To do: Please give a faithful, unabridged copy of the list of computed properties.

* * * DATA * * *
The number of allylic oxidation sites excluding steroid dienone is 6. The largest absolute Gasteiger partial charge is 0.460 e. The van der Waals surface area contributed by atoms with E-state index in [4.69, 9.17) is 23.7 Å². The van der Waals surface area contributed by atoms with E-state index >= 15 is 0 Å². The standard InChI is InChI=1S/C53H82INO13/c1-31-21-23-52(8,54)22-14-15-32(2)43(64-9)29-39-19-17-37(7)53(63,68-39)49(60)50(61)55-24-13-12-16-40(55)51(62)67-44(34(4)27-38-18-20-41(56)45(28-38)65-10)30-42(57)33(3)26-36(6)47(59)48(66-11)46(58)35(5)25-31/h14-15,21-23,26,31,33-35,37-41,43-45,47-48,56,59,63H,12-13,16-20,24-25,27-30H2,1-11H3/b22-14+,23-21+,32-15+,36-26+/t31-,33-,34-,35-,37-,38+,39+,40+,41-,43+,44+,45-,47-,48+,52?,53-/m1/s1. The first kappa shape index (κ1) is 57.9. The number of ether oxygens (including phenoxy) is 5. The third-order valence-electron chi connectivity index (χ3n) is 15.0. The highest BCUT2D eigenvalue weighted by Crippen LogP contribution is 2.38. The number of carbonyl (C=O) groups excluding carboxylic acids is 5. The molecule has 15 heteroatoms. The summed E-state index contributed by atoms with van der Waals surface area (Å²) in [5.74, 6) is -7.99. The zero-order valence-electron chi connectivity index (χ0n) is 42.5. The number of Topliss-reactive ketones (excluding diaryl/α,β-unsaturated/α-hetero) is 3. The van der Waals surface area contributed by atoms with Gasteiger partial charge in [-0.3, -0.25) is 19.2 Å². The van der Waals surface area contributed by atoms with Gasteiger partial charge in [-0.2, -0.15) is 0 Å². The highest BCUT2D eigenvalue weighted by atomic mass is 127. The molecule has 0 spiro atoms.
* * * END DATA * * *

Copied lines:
The number of allylic oxidation sites excluding steroid dienone is 6. The largest absolute Gasteiger partial charge is 0.460 e. The van der Waals surface area contributed by atoms with E-state index in [4.69, 9.17) is 23.7 Å². The van der Waals surface area contributed by atoms with E-state index >= 15 is 0 Å². The standard InChI is InChI=1S/C53H82INO13/c1-31-21-23-52(8,54)22-14-15-32(2)43(64-9)29-39-19-17-37(7)53(63,68-39)49(60)50(61)55-24-13-12-16-40(55)51(62)67-44(34(4)27-38-18-20-41(56)45(28-38)65-10)30-42(57)33(3)26-36(6)47(59)48(66-11)46(58)35(5)25-31/h14-15,21-23,26,31,33-35,37-41,43-45,47-48,56,59,63H,12-13,16-20,24-25,27-30H2,1-11H3/b22-14+,23-21+,32-15+,36-26+/t31-,33-,34-,35-,37-,38+,39+,40+,41-,43+,44+,45-,47-,48+,52?,53-/m1/s1. The first kappa shape index (κ1) is 57.9. The number of ether oxygens (including phenoxy) is 5. The third-order valence-electron chi connectivity index (χ3n) is 15.0. The highest BCUT2D eigenvalue weighted by Crippen LogP contribution is 2.38. The number of carbonyl (C=O) groups excluding carboxylic acids is 5. The molecule has 15 heteroatoms. The summed E-state index contributed by atoms with van der Waals surface area (Å²) in [5.74, 6) is -7.99. The zero-order valence-electron chi connectivity index (χ0n) is 42.5. The number of Topliss-reactive ketones (excluding diaryl/α,β-unsaturated/α-hetero) is 3. The van der Waals surface area contributed by atoms with Gasteiger partial charge in [-0.3, -0.25) is 19.2 Å². The van der Waals surface area contributed by atoms with Gasteiger partial charge in [-0.2, -0.15) is 0 Å². The highest BCUT2D eigenvalue weighted by atomic mass is 127. The molecule has 0 spiro atoms.